In November, when cold winds came down and snow had fallen on the mountains, from out of the storehouses the men were carrying timber, and we heard the clang of falling planks. Then, as we walked along the military road on the mountain-side, we saw below, on the top of the lemon gardens, long, thin poles laid from pillar to pillar, and we heard the two men talking and singing as they walked across perilously, placing the poles. In their clumsy zoccoli they strode easily across, though they had twenty or thirty feet to fall if they slipped. But the mountain-side, rising steeply, seemed near, and above their heads the rocks glowed high into the sky, so that the sense of elevation must have been taken away. At any rate, they went easily from pillar-summit to pillar-summit, with a great cave of space below. Then again was the rattle and clang of planks being laid in order, ringing from the mountain-side over the blue lake, till a platform of timber, old and brown, projected from the mountain-side, a floor when seen from above, a hanging roof when seen from below. And we, on the road above, saw the men sitting easily on this flimsy hanging platform, hammering the planks. And all day long the sound of hammering echoed among the rocks and olive woods, and came, a faint, quick concussion, to the men on the boats far out. When the roofs were on they put in the fronts, blocked in between the white pillars withhold, dark wood, in roughly made panels. And here and there, at irregular intervals, was a panel of glass, pane overlapping pane in the long strip of narrow window. So that now these enormous, unsightly buildings bulge out on the mountain-sides, rising in two or three receding tiers, blind, dark, sordid-looking places.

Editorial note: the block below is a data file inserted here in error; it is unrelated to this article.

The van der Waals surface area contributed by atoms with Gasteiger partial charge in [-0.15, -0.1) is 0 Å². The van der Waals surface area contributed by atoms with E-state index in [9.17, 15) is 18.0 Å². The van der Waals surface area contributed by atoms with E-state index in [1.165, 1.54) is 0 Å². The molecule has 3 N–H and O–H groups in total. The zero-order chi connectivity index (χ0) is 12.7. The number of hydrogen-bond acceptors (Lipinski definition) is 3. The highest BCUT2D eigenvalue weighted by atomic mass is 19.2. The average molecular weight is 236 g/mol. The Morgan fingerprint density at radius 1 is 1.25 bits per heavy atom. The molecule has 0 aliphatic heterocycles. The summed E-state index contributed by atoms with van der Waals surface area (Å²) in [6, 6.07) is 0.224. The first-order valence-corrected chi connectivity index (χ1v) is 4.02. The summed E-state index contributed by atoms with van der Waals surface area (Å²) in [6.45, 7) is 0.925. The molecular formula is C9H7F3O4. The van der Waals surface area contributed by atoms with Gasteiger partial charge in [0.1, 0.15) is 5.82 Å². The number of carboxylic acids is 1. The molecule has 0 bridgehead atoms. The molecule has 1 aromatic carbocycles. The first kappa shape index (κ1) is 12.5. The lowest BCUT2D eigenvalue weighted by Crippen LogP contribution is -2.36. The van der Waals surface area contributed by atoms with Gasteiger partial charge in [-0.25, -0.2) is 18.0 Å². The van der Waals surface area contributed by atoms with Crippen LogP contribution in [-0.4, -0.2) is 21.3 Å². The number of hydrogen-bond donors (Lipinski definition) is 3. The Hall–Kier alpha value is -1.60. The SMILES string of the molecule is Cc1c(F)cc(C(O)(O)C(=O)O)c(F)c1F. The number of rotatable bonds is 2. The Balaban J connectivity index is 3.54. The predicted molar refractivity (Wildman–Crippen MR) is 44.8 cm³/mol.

In the morning I often lie in bed and watch the sunrise. The lake lies dim and milky, the mountains are dark blue at the back, while over them the sky gushes and glistens with light. At a certain place on the mountain ridge the light burns gold, seems to fuse a little groove on the hill's rim. It fuses and fuses at this point, till of a sudden it comes, the intense, molten, living light. The mountains melt suddenly, the light steps down, there is a glitter, a spangle, a clutch of spangles, a great unbearable sun-track flashing across the milky lake, and the light falls on my face. Then, looking aside, I hear the little slotting noise which tells me they are opening the lemon gardens, a long panel here and there, a long slot of darkness at irregular intervals between the brown wood and the glass stripes.